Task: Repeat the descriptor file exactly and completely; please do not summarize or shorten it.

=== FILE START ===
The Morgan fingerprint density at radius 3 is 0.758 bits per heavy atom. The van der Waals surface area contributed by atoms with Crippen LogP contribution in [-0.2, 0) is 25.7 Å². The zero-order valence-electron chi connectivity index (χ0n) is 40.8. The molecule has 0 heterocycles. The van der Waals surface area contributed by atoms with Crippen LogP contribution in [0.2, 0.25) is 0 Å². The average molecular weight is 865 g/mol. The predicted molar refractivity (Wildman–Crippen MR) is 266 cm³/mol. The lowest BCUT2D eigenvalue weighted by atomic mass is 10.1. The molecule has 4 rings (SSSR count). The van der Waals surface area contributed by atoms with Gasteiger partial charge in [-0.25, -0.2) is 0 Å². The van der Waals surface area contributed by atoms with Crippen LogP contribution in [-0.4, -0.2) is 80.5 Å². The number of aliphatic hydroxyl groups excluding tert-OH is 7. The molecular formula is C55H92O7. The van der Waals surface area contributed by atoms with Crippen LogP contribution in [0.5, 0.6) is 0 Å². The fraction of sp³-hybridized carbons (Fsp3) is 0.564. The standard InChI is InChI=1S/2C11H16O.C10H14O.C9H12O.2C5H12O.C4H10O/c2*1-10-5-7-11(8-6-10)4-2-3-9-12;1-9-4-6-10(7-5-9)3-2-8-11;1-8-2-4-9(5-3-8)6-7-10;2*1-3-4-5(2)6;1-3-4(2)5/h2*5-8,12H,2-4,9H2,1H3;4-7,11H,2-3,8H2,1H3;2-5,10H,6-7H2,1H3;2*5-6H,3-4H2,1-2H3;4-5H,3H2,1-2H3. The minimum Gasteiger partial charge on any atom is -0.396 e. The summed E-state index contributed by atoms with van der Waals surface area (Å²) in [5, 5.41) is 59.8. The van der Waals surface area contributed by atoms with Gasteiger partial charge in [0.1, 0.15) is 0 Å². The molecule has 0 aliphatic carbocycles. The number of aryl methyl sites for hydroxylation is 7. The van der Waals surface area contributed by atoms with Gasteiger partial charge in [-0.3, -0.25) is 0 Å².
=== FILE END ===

The Morgan fingerprint density at radius 3 is 0.758 bits per heavy atom. The van der Waals surface area contributed by atoms with Crippen LogP contribution in [-0.2, 0) is 25.7 Å². The zero-order valence-electron chi connectivity index (χ0n) is 40.8. The molecule has 0 heterocycles. The van der Waals surface area contributed by atoms with Crippen LogP contribution in [0.2, 0.25) is 0 Å². The average molecular weight is 865 g/mol. The predicted molar refractivity (Wildman–Crippen MR) is 266 cm³/mol. The lowest BCUT2D eigenvalue weighted by atomic mass is 10.1. The molecule has 4 rings (SSSR count). The van der Waals surface area contributed by atoms with Gasteiger partial charge in [-0.25, -0.2) is 0 Å². The van der Waals surface area contributed by atoms with Crippen LogP contribution in [-0.4, -0.2) is 80.5 Å². The number of aliphatic hydroxyl groups excluding tert-OH is 7. The molecular formula is C55H92O7. The van der Waals surface area contributed by atoms with Crippen LogP contribution in [0.5, 0.6) is 0 Å². The fraction of sp³-hybridized carbons (Fsp3) is 0.564. The standard InChI is InChI=1S/2C11H16O.C10H14O.C9H12O.2C5H12O.C4H10O/c2*1-10-5-7-11(8-6-10)4-2-3-9-12;1-9-4-6-10(7-5-9)3-2-8-11;1-8-2-4-9(5-3-8)6-7-10;2*1-3-4-5(2)6;1-3-4(2)5/h2*5-8,12H,2-4,9H2,1H3;4-7,11H,2-3,8H2,1H3;2-5,10H,6-7H2,1H3;2*5-6H,3-4H2,1-2H3;4-5H,3H2,1-2H3. The minimum Gasteiger partial charge on any atom is -0.396 e. The summed E-state index contributed by atoms with van der Waals surface area (Å²) in [5, 5.41) is 59.8. The van der Waals surface area contributed by atoms with Gasteiger partial charge in [0.1, 0.15) is 0 Å². The molecule has 0 aliphatic carbocycles. The number of aryl methyl sites for hydroxylation is 7. The van der Waals surface area contributed by atoms with Gasteiger partial charge in [-0.3, -0.25) is 0 Å².